Monthly Archives: March 2012

The Learning Curve That Keeps On Curving

In all my years as a writer, writing teacher and blogger, I’ve never run into anybody who claims to know everything there is to know about storytelling.

That’s because the more you know, the more you realize how complex and deep it all can be.  Stories are like people, no two are completely alike, and therefore each needs to be regarded, analyzed, appreciated and repaired separately.

That said, certain fundamental principles and physics apply. 

Just like they do to people.  And they can be learned.

And yet, while nobody is claiming to know it all, I have run into writers who claim they don’t need to pay attention to those pesky fundamental principles and storytelling physics.  They say something like this:

“Don’t over-think it, just sit down and do it, let the story flow, trust your instinct, do whatever the hell you want, keep working on it and it’ll turn out like it’s supposed to. There are no rules.”

Not long ago I flew into Salt Lake to give a keynote and writing workshop at a major conference.  The young writer who picked me up at the airport was curious about my book (which is all about writing fundamentals and storytelling physics), and in the course of our conversation told me that one of writers who would be attending the conference – an older guy who had been writing for years – said my book was ridiculous, that there are only three things a writer needs to ultimately know, the rest is just hot air: the beginning, the middle and the end.

That’s it?  Who knew.  All these years, I’ve missed that one on the writing shelf.  This is the same guy who claims all he needs in life is “three hots and a cot.”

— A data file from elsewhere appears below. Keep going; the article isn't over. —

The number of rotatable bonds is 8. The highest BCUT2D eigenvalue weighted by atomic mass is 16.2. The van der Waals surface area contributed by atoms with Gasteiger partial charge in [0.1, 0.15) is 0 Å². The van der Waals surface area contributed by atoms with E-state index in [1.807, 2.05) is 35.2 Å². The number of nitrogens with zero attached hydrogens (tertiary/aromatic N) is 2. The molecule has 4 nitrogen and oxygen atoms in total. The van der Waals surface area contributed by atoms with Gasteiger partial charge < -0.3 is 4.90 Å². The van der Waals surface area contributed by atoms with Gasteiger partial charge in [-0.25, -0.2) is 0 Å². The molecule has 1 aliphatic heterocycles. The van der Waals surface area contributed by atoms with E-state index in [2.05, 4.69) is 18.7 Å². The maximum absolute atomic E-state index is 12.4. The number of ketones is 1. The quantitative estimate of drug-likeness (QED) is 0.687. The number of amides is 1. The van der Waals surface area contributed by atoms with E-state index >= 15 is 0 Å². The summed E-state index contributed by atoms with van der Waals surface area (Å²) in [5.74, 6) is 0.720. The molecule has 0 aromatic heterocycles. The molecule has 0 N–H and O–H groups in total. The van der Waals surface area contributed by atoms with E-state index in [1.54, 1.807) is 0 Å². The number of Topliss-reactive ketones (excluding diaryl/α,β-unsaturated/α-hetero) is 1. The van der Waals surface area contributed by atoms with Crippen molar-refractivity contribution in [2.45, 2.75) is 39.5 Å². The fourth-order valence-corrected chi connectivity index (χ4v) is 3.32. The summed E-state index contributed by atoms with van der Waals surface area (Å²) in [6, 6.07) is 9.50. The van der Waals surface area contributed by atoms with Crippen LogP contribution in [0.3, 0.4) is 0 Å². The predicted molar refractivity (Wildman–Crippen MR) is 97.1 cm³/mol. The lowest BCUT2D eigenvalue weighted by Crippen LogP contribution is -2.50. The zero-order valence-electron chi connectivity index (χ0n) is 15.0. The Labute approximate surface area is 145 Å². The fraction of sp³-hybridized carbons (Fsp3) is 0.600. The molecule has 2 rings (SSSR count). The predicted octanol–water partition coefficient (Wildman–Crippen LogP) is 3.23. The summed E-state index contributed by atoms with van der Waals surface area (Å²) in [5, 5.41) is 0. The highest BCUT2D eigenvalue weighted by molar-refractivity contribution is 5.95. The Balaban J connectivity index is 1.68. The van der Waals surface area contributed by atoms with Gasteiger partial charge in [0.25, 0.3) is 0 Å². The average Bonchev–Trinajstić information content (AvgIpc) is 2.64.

I asked now many books this guy had published.  The answer was none.

Interesting.  While I have run into writers who line up behind this simplistic belief system, none of them – zero – have been published.

Coincidence?  I think not.

And when it does happen – and I’m sure it does – it isn’t proof of the theory.  Rather, it’s the writer not understanding what just happened.

There are a few Big Names out there who claim to be listening to some muse, that they simply sit down and channel it.  But the truth (IMO) is one of three things: this is a transparent stab at modesty, they have a great editor, or they’re truly clueless and therefore just lucky to be where they are.

I don’t think the last two are it.  Such writers probably write organically, on instinct… but what is instinct if not the expression of something that has been learned?

In essence these writers are saying that they’re some kind of genius. 

Diana Gabaldon comes to mind.  As does Stephen King, who is a genius, but in talking about “how to write” laughably discounts the fact he’s published hundreds of stories over many decades, which by definition means he’s learned something along the way, which again by definition means if something can be learned, it can be sought-out and it can be taught, if nothing else through acknowledgement.

Just because you haven’t filed a flight plan, it doesn’t mean you don’t know how to fly the airplane.  No, that part you have to learn.

Life itself the palette for the art and craft of writing.

Nobody argues that craft cannot be learned.  It is always a learned thing.